It seems America can't resist a deal.
Shoppers showed a continued resilience over Black Friday weekend, despite warnings that dwindling savings and high interest rates would dampen holiday spending.
Americans spent a record $12.4 million on Cyber Monday, according to Adobe Inc., which compiles the data.
And the Mall of America — the largest shopping center in the country — said it racked up more shoppers this Black Friday weekend than it saw in 2019 before the pandemic.
On top of a great weekend for retailers, business research firm the Conference Board said consumer confidence ticked up in November after three straight months of decline.
"The 2023 holiday shopping season began with a lot of uncertainty, as consumers shifted their spending to services, while dealing with rising costs across different facets of their lives," said Vivek Pandya, a lead analyst at Adobe Digital Insights. "The record online spending across Cyber Week however, shows the impact that discounts can have on consumer demand."
The Mall of America saw 4% more visitors between Friday and Sunday than on Black Friday weekend 2019. The mall was not open as many hours, either.
Two hours after opening Friday, organizers had already distributed all 4,000 of the mall's door prizes, a new record. Nearly 250,000 people visited the Mall of America on Black Friday this year and more than 515,000 went to the mall over the three-day weekend.
Compared with daily visitor averages during the first three quarters of this year, top-tier indoor malls across the country saw a traffic jump of almost 300% on Black Friday, according to foot traffic tracking firm Placer.ai. Target stores saw close to 160% more visitors, and Best Buy more than 700%.
"Beyond the obvious values of these visit surges was the fact that the relative increases were higher in 2023 than in the year prior," said Ethan Chernofsky, Placer.ai's senior vice president of marketing. "This behavior deepens the thought that Black Friday remains the most significant retail day for most retail categories and retailers, but also that the value orientation of the day was even more of a draw considering the wider economic context that has dominated headlines in recent months."
Several holiday shopping estimates predicted a more budget-conscious consumer saddled with debt who would be pickier about how they spent their money. Star Tribune reporters spoke with several shoppers on Black Friday who said they were watching their spending in comparison with other years.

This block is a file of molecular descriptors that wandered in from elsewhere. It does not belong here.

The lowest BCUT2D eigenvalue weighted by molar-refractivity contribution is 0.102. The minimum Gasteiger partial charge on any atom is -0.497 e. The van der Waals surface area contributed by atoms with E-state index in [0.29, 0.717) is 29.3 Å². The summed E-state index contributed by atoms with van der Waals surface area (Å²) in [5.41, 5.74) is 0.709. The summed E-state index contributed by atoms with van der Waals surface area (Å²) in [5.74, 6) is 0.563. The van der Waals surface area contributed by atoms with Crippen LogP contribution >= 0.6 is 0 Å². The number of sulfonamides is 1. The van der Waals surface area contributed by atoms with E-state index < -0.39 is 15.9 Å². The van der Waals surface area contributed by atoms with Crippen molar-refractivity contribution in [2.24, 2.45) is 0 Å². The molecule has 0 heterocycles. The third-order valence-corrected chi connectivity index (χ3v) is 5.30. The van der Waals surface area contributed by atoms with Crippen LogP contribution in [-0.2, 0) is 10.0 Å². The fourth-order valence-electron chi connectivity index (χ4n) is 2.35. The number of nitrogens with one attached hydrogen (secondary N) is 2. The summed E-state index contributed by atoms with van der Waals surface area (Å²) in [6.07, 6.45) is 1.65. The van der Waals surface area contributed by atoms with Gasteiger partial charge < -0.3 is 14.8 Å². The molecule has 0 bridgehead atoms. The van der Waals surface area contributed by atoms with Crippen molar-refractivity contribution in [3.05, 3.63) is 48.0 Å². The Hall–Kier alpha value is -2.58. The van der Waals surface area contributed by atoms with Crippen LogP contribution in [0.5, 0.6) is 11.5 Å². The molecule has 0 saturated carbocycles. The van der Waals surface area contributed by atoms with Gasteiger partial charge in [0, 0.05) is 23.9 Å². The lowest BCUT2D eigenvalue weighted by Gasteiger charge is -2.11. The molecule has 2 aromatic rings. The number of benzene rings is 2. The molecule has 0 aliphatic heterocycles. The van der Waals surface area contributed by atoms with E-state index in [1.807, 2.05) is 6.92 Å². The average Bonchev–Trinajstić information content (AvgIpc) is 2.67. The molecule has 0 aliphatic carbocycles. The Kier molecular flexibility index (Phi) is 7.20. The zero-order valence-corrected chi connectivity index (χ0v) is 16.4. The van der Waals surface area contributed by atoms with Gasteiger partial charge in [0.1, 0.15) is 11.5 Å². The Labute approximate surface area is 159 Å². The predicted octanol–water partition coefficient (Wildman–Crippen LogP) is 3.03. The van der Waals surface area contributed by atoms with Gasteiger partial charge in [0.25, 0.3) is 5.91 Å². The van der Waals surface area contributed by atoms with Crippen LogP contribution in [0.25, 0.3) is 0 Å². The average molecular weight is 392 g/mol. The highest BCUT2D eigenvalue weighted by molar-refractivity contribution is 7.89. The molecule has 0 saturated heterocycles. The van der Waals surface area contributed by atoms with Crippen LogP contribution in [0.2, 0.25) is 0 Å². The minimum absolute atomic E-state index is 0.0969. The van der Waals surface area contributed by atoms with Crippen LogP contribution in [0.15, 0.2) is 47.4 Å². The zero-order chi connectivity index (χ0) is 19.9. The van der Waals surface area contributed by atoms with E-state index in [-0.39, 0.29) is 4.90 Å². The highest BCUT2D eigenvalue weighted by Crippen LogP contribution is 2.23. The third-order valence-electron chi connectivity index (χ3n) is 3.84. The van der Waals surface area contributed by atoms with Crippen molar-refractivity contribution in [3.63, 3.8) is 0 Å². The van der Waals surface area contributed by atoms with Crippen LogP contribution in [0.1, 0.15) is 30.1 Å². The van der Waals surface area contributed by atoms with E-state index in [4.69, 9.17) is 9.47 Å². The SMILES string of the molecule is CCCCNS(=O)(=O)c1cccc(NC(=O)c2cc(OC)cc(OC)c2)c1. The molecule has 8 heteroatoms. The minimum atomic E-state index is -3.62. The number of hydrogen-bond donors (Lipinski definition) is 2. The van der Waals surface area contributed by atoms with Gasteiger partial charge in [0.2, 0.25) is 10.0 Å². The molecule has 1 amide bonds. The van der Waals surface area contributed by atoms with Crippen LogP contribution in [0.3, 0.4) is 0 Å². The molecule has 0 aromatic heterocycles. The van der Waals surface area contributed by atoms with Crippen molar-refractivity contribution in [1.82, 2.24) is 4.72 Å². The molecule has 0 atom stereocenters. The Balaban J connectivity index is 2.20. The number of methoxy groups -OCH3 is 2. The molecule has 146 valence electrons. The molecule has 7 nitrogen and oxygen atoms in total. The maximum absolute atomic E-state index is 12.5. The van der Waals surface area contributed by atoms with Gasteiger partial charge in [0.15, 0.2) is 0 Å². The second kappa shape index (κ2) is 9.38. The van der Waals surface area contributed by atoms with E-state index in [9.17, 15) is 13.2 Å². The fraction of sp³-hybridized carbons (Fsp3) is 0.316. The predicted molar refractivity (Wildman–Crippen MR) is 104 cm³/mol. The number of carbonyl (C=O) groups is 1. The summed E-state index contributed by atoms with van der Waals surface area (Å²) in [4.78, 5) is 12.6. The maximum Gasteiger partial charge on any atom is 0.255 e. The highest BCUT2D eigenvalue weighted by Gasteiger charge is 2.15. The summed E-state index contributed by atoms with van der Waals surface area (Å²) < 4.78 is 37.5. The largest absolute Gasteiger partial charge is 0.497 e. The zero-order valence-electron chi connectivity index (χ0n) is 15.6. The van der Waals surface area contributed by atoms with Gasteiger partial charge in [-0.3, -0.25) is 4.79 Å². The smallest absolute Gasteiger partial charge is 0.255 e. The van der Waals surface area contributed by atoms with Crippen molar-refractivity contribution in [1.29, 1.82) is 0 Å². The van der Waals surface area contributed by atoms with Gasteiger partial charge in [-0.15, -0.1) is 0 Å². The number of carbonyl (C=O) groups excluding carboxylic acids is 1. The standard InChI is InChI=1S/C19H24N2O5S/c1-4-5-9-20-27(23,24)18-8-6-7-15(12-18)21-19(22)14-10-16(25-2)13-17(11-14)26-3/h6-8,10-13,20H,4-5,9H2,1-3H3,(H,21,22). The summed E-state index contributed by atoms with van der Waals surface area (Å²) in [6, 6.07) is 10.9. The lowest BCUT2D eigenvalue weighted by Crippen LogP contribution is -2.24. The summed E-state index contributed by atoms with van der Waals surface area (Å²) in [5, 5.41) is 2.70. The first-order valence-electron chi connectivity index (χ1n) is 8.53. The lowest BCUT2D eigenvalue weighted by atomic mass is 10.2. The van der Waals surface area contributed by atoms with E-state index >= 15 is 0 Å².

But the traffic on Friday left retailers optimistic that people will come out for bargains.
"This is what we look forward to all year long," Jill Renslow, Mall of America's executive vice president of business development and marketing, said Friday while looking at the crowds. "We know we can do this like nobody else."
The consumer confidence data comes just as the all-important holiday shopping season kicks into high gear.
The index rose to 102 in November, up from 99.1 in October. Analysts were expecting a reading of 101. The October reading was revised down from an original reading of 102.6. The index measures both Americans' assessment of current economic conditions and their outlook for the next six months.
The main index was boosted by respondents whose outlook for the next six months improved.
The survey also showed that Americans' expectations of a recession in the next 12 months declined to the lowest level so far this year. Still, about two-thirds of those surveyed still expect a downturn before the end of 2024.
Consumer spending accounts for around 70% of U.S. economic activity, so economists pay close attention to consumer behavior as they take measure of the broader economy.
That includes online spending, which increased throughout the pandemic.
The Cyber Monday spending, according to Adobe, increased 9.6% from a year ago, making it the biggest online shopping day ever. Adobe had earlier adjusted upward its online spending forecast for the day based on stronger-than-expected spending on Black Friday and the popularity of buy-now-pay-later offerings that let shoppers stretch their budgets with credit.
Buy-now-pay-later usage also hit a record high on Cyber Monday, Adobe said, contributing $940 million in online spending, up 42.5% over the previous year. The firm also said consumers used such credit facilities for increasingly large purchases.
Big sale days like Black Friday and Cyber Monday have been gradually losing their cachet as shoppers spread their spending over longer periods. Still, with inflation-stung consumers watching their budgets, retailers increasingly count on these events to see what products shoppers are clicking on — then targeting them with bigger discounts as the clock counts down to Christmas.
This story includes reporting from the Associated Press and Bloomberg News.